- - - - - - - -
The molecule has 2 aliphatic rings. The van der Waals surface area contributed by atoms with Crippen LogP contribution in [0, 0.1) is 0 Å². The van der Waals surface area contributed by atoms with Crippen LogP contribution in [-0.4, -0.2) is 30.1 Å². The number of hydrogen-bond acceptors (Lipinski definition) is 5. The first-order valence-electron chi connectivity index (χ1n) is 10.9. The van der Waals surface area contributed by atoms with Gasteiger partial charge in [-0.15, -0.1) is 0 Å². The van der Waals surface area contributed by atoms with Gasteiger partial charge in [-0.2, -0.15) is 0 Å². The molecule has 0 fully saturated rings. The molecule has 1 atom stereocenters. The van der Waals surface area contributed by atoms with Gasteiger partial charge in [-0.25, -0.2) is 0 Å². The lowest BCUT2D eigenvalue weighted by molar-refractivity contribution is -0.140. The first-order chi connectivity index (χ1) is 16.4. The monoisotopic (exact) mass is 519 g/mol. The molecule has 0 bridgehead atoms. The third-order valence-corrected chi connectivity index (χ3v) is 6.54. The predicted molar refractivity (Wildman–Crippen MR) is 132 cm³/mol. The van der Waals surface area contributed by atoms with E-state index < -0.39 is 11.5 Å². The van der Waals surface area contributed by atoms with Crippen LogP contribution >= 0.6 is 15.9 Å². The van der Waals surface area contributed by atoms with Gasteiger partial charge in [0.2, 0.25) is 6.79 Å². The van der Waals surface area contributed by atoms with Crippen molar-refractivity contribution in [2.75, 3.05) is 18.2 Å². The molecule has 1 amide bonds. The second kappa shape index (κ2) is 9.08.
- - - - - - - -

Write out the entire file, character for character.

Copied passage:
The molecule has 2 aliphatic rings. The van der Waals surface area contributed by atoms with Crippen LogP contribution in [0, 0.1) is 0 Å². The van der Waals surface area contributed by atoms with Crippen LogP contribution in [-0.4, -0.2) is 30.1 Å². The number of hydrogen-bond acceptors (Lipinski definition) is 5. The first-order valence-electron chi connectivity index (χ1n) is 10.9. The van der Waals surface area contributed by atoms with Gasteiger partial charge in [-0.15, -0.1) is 0 Å². The van der Waals surface area contributed by atoms with Gasteiger partial charge in [-0.2, -0.15) is 0 Å². The molecule has 0 fully saturated rings. The molecule has 1 atom stereocenters. The van der Waals surface area contributed by atoms with Gasteiger partial charge in [-0.25, -0.2) is 0 Å². The lowest BCUT2D eigenvalue weighted by molar-refractivity contribution is -0.140. The first-order chi connectivity index (χ1) is 16.4. The monoisotopic (exact) mass is 519 g/mol. The molecule has 0 bridgehead atoms. The third-order valence-corrected chi connectivity index (χ3v) is 6.54. The predicted molar refractivity (Wildman–Crippen MR) is 132 cm³/mol. The van der Waals surface area contributed by atoms with E-state index < -0.39 is 11.5 Å². The van der Waals surface area contributed by atoms with Crippen LogP contribution >= 0.6 is 15.9 Å². The van der Waals surface area contributed by atoms with Gasteiger partial charge in [0.2, 0.25) is 6.79 Å². The van der Waals surface area contributed by atoms with Crippen molar-refractivity contribution in [2.75, 3.05) is 18.2 Å². The molecule has 1 amide bonds. The second kappa shape index (κ2) is 9.08.